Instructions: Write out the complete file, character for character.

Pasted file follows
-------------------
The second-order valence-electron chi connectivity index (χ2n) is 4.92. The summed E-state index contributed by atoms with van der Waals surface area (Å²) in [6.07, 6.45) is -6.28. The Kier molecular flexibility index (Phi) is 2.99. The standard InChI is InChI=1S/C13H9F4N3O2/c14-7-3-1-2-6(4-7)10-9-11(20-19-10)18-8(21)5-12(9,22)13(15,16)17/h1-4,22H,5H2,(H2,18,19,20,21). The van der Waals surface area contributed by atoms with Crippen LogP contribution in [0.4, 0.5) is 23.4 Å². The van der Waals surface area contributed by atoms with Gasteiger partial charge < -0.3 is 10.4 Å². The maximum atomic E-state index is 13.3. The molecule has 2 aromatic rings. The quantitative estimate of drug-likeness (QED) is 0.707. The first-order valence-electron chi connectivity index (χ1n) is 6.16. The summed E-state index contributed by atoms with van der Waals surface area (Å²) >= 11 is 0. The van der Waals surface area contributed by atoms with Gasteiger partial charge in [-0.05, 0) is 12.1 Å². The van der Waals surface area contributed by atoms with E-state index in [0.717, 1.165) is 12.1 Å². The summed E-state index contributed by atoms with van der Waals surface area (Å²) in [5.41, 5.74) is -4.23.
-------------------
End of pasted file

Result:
The second-order valence-electron chi connectivity index (χ2n) is 4.92. The summed E-state index contributed by atoms with van der Waals surface area (Å²) in [6.07, 6.45) is -6.28. The Kier molecular flexibility index (Phi) is 2.99. The standard InChI is InChI=1S/C13H9F4N3O2/c14-7-3-1-2-6(4-7)10-9-11(20-19-10)18-8(21)5-12(9,22)13(15,16)17/h1-4,22H,5H2,(H2,18,19,20,21). The van der Waals surface area contributed by atoms with Crippen LogP contribution in [0.4, 0.5) is 23.4 Å². The van der Waals surface area contributed by atoms with Gasteiger partial charge < -0.3 is 10.4 Å². The maximum atomic E-state index is 13.3. The molecule has 2 aromatic rings. The quantitative estimate of drug-likeness (QED) is 0.707. The first-order valence-electron chi connectivity index (χ1n) is 6.16. The summed E-state index contributed by atoms with van der Waals surface area (Å²) >= 11 is 0. The van der Waals surface area contributed by atoms with Gasteiger partial charge in [-0.05, 0) is 12.1 Å². The van der Waals surface area contributed by atoms with E-state index in [0.717, 1.165) is 12.1 Å². The summed E-state index contributed by atoms with van der Waals surface area (Å²) in [5.41, 5.74) is -4.23.